Industry Group BIO Publishes Global State-of-the-Industry Report

keyboard key with the word Report on it

The Biotechnology Innovation Organization (BIO) published the fifth edition of the Building the Bioeconomy report recently. The report studied 28 different indicators and provided analysis and insight into the biotech environment for 33 countries.

The goal of the report is to determine how successful biotechnology sectors can be created and sustained. While it maps policy trends and examines changes, it also evaluates how different economies achieve their goals for their biotech industries.

The report uses its Biotech Policy Performance Measure, which compares economies on more than 20 policy inputs and biotech outputs. Perhaps not surprisingly, the report found that economies that develop strong environments for all the enabling policies generally see higher levels of biotechnology output.

While Thailand was at the bottom of the list, the United States was at the top. The top 10, in order from 10th to first were: Finland, Israel, Japan, Sweden, UK, Singapore, Switzerland, Ireland, Denmark, and U.S.

Although the rates and amounts vary, the report notes that “most countries are moving to support education and R&D infrastructure. High investment in human capital and scientific infrastructure underpins the capacity to innovate or even take advantage of technological advances abroad.”

For example, the report measured the percentage of Gross Domestic Product (GDP) countries spent on R&D. There was nuance to that, however. Countries such as Brazil, Malaysia and New Zealand spend approximately 1.2 to 1.3 percent of GDP on R&D activities, while a country new to the list, Costa Rica, only spends 0.6 percent. But Costa Rica’s lower spending is mitigated, the report notes, “by much of the spending being directed into high-impact projects under a concerted National Plan for Science, Technology and Innovation.”

The report cautions that Costa Rica’s high investment in human capital and scientific infrastructure isn’t enough by itself to build a strong biotech industry.

They compare that to Russia, which has a very well-education population, a high number of researchers (3,131 per million people), and spending of 1.1 percent of GDP. “Yet,” the report says, “Russia—despite this significant advantage in human capital and R&D spending—largely fails to generate substantial and sustained biotech outputs. Deficiencies and uncertainty in other policy areas (including IP rights, market and commercial incentives and the regulatory environment) to some extent cancel out the advantages accrued in human capital and R&D spending.”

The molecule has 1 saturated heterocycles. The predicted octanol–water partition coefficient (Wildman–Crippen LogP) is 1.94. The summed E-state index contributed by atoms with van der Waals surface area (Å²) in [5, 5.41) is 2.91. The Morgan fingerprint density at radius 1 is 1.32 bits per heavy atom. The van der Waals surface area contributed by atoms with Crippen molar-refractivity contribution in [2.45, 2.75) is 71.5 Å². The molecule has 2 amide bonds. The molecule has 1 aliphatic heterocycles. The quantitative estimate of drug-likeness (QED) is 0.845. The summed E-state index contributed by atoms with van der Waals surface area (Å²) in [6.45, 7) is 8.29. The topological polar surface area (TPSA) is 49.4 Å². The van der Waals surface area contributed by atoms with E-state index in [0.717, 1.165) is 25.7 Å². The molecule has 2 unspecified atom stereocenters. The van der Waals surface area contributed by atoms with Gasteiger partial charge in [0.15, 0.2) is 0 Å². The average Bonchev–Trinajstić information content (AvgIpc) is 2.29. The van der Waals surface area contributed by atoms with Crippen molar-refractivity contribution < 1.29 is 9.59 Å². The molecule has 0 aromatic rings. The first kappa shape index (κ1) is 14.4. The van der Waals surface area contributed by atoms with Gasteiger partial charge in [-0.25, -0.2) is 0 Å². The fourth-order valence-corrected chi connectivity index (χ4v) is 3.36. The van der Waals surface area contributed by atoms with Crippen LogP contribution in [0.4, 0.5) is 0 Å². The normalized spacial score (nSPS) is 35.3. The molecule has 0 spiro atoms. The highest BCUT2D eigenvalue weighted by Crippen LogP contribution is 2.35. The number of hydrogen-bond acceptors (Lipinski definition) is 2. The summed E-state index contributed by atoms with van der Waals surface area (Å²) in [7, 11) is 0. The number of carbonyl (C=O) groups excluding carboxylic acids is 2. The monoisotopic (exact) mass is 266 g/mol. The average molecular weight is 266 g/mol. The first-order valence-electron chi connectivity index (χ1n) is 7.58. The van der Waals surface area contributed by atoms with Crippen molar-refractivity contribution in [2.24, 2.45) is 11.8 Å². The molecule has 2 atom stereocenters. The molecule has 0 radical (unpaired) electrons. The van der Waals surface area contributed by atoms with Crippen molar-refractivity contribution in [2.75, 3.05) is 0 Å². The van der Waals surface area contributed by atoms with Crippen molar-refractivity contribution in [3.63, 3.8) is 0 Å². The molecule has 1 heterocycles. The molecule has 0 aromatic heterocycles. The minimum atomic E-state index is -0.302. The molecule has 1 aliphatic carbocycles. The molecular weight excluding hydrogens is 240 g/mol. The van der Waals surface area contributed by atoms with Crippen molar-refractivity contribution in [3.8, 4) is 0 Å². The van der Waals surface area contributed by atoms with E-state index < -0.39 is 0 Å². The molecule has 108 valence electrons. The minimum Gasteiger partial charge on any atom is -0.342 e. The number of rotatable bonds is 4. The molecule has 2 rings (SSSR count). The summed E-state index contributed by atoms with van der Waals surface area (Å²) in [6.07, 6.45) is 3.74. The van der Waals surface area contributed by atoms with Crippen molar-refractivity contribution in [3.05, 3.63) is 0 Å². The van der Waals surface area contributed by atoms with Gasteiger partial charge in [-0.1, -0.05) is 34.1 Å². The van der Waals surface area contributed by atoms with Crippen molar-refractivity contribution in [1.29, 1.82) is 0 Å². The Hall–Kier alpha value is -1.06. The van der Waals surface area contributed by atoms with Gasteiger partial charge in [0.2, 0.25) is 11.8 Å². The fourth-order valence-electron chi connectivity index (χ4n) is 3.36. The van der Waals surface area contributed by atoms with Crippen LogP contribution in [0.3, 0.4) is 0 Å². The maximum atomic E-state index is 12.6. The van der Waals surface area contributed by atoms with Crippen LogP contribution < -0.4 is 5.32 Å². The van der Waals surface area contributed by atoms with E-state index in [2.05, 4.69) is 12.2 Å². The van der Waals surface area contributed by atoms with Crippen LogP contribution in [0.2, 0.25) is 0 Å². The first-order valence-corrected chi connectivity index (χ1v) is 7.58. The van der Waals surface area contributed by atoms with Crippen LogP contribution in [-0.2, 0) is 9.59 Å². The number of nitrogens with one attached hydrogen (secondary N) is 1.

The report concludes that although each year the BIO International Convention includes increasing numbers of international delegates and representatives from governments around the year, and more and more countries state their ambitions for growing the biotech sector, “relatively few countries are able to have sustained levels of success and achieve the desired biotech outputs.”

The reason behind that appears to be how regulatory changes can either actively contribute to biotech growth and sustainability or hinder it. “The leading and most forward-looking biotech regulators in the world are trying to keep pace with technological developments and to cement these benefits through novel, user-friend processes and procedures. Yet, in many cases, regulatory decisions work against stated objectives and undermine innovation incentives, often as a result of inadequate governance structures and shortsighted priorities.”

The BIO report cited several steps governments might consider to mediate the problem, including coordinated regulatory policy with stakeholder consultation, keeping long-term national objectives in sight and evaluate how existing or proposed legislation would help or hurt their goals and efforts to build a competitive biotech sector.

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